North Korea Holds China Hostage

North Korean leader Kim Jong-il (left) meets with Chinese President Hu Jintao in August 2010. Ju Peng / Xinhua-Landov

As bad as North Korea’s behavior was in 2010, the coming year could be even worse. The North Korean regime is in a state of upheaval as dictator Kim Jong-il, belatedly recognizing his own mortality, attempts to transfer power to his youngest son, Kim Jong-un. The Kim family has a tradition of rallying domestic support by raising external threat levels—hence the sinking of the South Korean warship Cheonan, the maximum-impact unveiling of a previously secret uranium-enrichment program, and the shelling of a South Korean island village.*

The Chinese, Pyongyang’s main protection against total collapse, privately confess to being sick of their neighbor’s disruptive demands for attention. But China is in the midst of its own transition as President Hu Jintao’s untested heir apparent, Xi Jinping, prepares for his turn at the top, and the regime strains to avoid embarrassing last-minute screw-ups. Although the Dear Leader’s rule couldn’t survive long without Chinese aid and trade, there’s no incentive for Beijing even to threaten to cut that lifeline right now, since everyone knows the regime can’t afford economic chaos and regional instability in 2011. No one is likely to stop the Kims if they continue seeking confrontation with the West.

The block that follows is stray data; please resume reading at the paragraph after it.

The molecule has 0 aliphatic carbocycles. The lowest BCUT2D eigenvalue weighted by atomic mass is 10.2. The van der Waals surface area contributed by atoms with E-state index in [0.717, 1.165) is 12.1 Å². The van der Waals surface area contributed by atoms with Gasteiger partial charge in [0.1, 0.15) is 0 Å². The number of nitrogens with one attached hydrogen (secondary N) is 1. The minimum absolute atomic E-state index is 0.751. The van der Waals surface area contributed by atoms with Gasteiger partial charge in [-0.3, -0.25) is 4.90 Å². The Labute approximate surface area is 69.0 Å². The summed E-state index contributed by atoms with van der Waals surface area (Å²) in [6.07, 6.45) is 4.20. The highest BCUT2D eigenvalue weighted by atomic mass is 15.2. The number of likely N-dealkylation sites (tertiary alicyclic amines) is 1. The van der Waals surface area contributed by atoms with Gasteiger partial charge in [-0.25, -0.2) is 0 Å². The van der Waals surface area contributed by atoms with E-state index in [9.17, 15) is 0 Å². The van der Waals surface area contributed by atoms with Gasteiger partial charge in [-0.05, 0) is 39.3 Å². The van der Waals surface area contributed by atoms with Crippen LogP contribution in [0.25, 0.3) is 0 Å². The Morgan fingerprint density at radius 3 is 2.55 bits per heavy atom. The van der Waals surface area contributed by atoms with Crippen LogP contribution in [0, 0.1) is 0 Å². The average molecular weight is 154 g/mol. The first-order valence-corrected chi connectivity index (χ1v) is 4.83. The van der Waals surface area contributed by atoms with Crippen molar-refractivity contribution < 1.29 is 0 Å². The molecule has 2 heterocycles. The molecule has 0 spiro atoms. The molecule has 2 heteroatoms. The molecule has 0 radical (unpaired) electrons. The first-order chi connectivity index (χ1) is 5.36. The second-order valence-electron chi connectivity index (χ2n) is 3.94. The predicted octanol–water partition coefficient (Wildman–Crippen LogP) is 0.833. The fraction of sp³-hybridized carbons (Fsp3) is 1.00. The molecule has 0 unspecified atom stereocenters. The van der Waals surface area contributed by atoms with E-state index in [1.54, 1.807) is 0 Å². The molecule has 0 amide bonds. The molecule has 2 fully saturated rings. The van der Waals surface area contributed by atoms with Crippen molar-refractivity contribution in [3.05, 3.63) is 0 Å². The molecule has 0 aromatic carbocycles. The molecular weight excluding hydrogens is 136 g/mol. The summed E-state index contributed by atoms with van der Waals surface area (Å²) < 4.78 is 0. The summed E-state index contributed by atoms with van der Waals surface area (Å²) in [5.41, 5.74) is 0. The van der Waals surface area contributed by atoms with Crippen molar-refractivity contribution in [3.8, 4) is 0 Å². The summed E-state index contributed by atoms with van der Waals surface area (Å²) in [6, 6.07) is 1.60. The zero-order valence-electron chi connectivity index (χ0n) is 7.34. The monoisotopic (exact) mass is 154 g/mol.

*Editor’s note: On Monday, North Korea dropped its threat to retaliate against military drills by South Korea off the island of Yeonpyeong, which Pyongyang attacked last month, killing four people. The United Nations Security Council had been having emergency meetings to defuse the tension over the live-fire drills, which Washington said were merely defensive exercises about which North Korea had been notified.